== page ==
Lance Corporal 8708 Nunnick Peter Vannie Blake – ‘D’ Company.
Captured: 24 August 1914 Repatriated: November 1918?
Personal: Nunnick was born on 15th April 1893 in Aldershot, Hampshire. He was the son of George William (Private, Cheshire Regiment – see Footnote below) and Tabitha Annie (née Markland) Blake. He had an older sister, Catherine Jane, 2 older brothers, William George and Samuels James (died aged 3 in 1894), a younger sister, Emily Kate, and 2 younger brothers, Joseph Ernest and Daniel Nowel.
The photo (right) is of Nunnick with his younger cousin, Nunnick Harrison, son of Kate – Tabitha’s sister.
Shortly before the 1901 Census (RG 13/3369) Tabitha died. At the time of that Census the family was living at the Regimental Barracks, Chester. In the September quarter 1908 George re-married, Alice Louisa Pate, who had 3 children from her first marriage to John Pate. The 1911 Census (RG 13/21863) shows George still a Soldier, living with the family at 87 Watergate Street, Chester. However, Nunnick had left home by then and the 1911 Census of Ireland shows him serving with the 1st Battalion in Belfast.
After going to War with the 1st Battalion, Cheshire Regiment, Nunnick was taken prisoner and spent the next 4½ years as a Prisoner of War.
After the War he was discharged and in c. 1923 he emigrated to Canada, and he married Mary Ruth Sullivan in Fort Francis, Rainey River, Ontario, on 17th September 1932. He worked for a logging company before becoming an officer with the Canadian Customs and Border (photo left). They had one child, Jean Katherine Ann.
In June 1959 he took a trip back to visit his family in Chester, arriving from Montreal into Liverpool on the R.M.S. Carinthia on the 25th. returning on the same ship on 2nd September.
Nunnick spent the rest of his life in Fort Francis, Ontario where he died on 7th April 1963. His wife Mary also died in Fort Francis 0n 28th December 1982.
Military Service: Nunnick’s Service Papers are not available, but his Service Number (8708) would suggest an enlistment date of about October 1907. (e.g. Cpl. 8753 H.W. Howells enlisted on 28th November 1907.) If this was the case he would only have been about 14 years 6 months old.
He was on a 7+5 period of service (i.e. 7 years on ‘Active’ Service followed by 5 years Reserve) and posted to the 1st Battalion in Ireland, sailing from Belfast on the SS Massilia for Le Havre on 14th August 1914. He arrived in France on 16th August, confirmed by his Medal Index Card. As a member of ‘D’ Company, Nunnick saw action at Audregnies on the 24th August, on the right flank under Captain E.R. Jones or Captain W.S. Rich. (Map – right)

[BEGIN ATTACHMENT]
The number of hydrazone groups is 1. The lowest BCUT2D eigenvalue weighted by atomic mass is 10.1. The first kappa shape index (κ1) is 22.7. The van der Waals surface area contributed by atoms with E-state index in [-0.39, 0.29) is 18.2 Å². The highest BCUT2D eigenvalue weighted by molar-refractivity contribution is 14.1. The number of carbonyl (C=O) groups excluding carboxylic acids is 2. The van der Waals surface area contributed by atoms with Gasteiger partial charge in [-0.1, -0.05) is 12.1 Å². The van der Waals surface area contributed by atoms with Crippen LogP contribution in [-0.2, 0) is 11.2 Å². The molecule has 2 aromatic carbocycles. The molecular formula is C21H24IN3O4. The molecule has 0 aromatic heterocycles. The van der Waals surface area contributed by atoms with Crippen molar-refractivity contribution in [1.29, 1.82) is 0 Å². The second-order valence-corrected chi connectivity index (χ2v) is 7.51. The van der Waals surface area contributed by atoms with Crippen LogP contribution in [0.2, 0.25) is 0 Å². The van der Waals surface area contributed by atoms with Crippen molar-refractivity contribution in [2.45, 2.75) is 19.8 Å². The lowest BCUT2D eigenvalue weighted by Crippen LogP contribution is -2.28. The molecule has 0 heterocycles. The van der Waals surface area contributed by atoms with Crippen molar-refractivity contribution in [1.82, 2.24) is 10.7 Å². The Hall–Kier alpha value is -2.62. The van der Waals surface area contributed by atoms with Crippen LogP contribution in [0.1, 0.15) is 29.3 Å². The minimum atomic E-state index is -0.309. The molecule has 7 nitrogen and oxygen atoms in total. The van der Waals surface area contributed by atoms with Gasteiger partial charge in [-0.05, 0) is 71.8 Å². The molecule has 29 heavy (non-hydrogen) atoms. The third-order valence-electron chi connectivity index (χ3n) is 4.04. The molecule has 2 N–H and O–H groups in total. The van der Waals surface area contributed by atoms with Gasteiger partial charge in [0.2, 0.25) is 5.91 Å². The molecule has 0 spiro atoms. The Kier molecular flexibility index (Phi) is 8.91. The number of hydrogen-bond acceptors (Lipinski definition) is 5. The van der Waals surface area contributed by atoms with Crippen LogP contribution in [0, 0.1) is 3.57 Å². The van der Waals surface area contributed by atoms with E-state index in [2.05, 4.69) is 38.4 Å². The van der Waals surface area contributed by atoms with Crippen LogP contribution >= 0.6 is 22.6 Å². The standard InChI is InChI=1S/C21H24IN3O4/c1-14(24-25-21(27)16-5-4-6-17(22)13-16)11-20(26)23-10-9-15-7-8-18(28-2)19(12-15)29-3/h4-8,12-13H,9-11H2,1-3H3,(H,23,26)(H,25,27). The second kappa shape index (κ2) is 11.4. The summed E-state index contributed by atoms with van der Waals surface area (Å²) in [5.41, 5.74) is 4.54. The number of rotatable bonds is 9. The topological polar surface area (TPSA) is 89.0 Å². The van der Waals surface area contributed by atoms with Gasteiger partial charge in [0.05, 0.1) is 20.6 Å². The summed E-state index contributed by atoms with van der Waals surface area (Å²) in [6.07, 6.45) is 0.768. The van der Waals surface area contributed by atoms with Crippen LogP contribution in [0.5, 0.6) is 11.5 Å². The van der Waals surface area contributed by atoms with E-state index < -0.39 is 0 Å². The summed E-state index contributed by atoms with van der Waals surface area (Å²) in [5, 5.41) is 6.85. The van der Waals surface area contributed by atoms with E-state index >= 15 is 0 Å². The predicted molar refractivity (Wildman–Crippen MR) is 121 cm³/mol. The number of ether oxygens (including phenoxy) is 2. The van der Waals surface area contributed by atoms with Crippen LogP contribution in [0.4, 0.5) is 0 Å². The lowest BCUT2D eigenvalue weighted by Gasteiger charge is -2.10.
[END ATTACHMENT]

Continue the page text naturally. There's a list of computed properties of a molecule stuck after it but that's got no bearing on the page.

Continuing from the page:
At about 5 p.m. on that day Major Chetwynd-Stapleton realised that ‘B’ Company was almost surrounded, and realising the importance of Audregnies for the security of the left flank, decided first to try to find Colonel Boger and set off up the road towards the right flank.
At about the same time Captain Ernest Rae-Jones, ordered the men of ‘D’ Company to retire. They left the road and moved along the railway line in the direction of the Bois d’Audregnies. To get to the railway they had to negotiate several hundred yards of rising under heavy-machine gun fire
Crookenden described what happened next: “‘Here they ran into the Magdeburg Regiment which was going into bivouac. Of those who remained Capt. Jones and Pte. E. Hogan were killed. Cpl. Crookes, who had previously been wounded, collapsed and Pte. F. Garrad was mortally wounded.
Raynor and [Cpl] Blake were soon rounded up by the enemy after a gallant resistance. Sgt. Raynor, who had shown great courage and initiative, and who had fought on to the last, was later awarded the DCM. ” about Sgt. 4277 A.W. Raynor.
Nunnick Blake also witnessed the burials of Captain Jones and Drummer Hogan after he was captured at Audregnies and before he was taken off into captivity in Germany.After the War Cpl. 10066 W. Crookes (“C” Coy), who witnessed the burials of Captain Jones and Drummer Hogan, wrote an article detailing the events of 24th August. [Published in “The Oak Leaf“, pps 150 – 157.] a full copy of Corporal Crookes’ account (.pdf file)
No Record can be found of Nunnick’s prisoner of war location in the ICRC files. However, like many of his comrades it is likely he was finally repatriated through Hull in November 1918.
Family history recalls that his maternal aunt, Kate Markland (Nunnick’s deceased mother’s sister) used to send him parcels whilst a prisoner or war. “I remember she told me she would cut a loaf of bread into very thick slices and toast them, when he received the parcels he was able to eat the bread OK.” [Source: Kate’s granddaughter, Cath.]
After repatriation Nunnick would have returned to his Battalion, until his discharge, which must have been before 1923, when he emigrated to Canada. He spent most of the rest of his life there and died in Fort Francis, Ontario on 7th April 1963.
Nunnick’s father, Pte. 4252 George William Blake, enlisted in the Cheshire Regiment Regiment, aged 14 years 10 months, at Southwark, London, on 27th November 1878.
In 1890 he extended his 12 years’ Service to 21 years, and then on 31st July 1899 was permitted to extend his Service again. He was finally discharged on 31st May 1913, having earned 6 Good Conduct Medals, and served 34 years 151 days with the Colours – all of them as a Private.
Sources: I am grateful to Nunnick’s great-niece, Cath Paton, for the family background and the photos above.